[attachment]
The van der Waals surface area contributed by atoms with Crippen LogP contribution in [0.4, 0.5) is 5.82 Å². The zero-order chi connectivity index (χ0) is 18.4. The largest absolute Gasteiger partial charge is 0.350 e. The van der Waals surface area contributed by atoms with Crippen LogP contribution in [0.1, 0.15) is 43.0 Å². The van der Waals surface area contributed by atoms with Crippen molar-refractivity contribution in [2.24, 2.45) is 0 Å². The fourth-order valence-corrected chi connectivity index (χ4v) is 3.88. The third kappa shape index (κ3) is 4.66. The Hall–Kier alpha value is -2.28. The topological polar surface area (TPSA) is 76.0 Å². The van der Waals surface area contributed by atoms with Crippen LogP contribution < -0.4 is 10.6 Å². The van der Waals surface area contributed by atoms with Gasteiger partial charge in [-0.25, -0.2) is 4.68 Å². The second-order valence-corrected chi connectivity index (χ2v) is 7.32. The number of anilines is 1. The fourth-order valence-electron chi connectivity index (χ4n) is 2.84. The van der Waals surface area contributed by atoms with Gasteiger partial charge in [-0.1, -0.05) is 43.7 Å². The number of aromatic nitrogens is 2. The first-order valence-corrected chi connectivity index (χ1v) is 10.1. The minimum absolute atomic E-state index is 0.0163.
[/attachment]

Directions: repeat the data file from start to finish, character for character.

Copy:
The van der Waals surface area contributed by atoms with Crippen LogP contribution in [0.4, 0.5) is 5.82 Å². The zero-order chi connectivity index (χ0) is 18.4. The largest absolute Gasteiger partial charge is 0.350 e. The van der Waals surface area contributed by atoms with Crippen LogP contribution in [0.1, 0.15) is 43.0 Å². The van der Waals surface area contributed by atoms with Crippen molar-refractivity contribution in [2.24, 2.45) is 0 Å². The fourth-order valence-corrected chi connectivity index (χ4v) is 3.88. The third kappa shape index (κ3) is 4.66. The Hall–Kier alpha value is -2.28. The topological polar surface area (TPSA) is 76.0 Å². The van der Waals surface area contributed by atoms with Crippen LogP contribution < -0.4 is 10.6 Å². The van der Waals surface area contributed by atoms with Gasteiger partial charge in [-0.25, -0.2) is 4.68 Å². The second-order valence-corrected chi connectivity index (χ2v) is 7.32. The number of anilines is 1. The fourth-order valence-electron chi connectivity index (χ4n) is 2.84. The van der Waals surface area contributed by atoms with Gasteiger partial charge in [-0.1, -0.05) is 43.7 Å². The number of aromatic nitrogens is 2. The first-order valence-corrected chi connectivity index (χ1v) is 10.1. The minimum absolute atomic E-state index is 0.0163.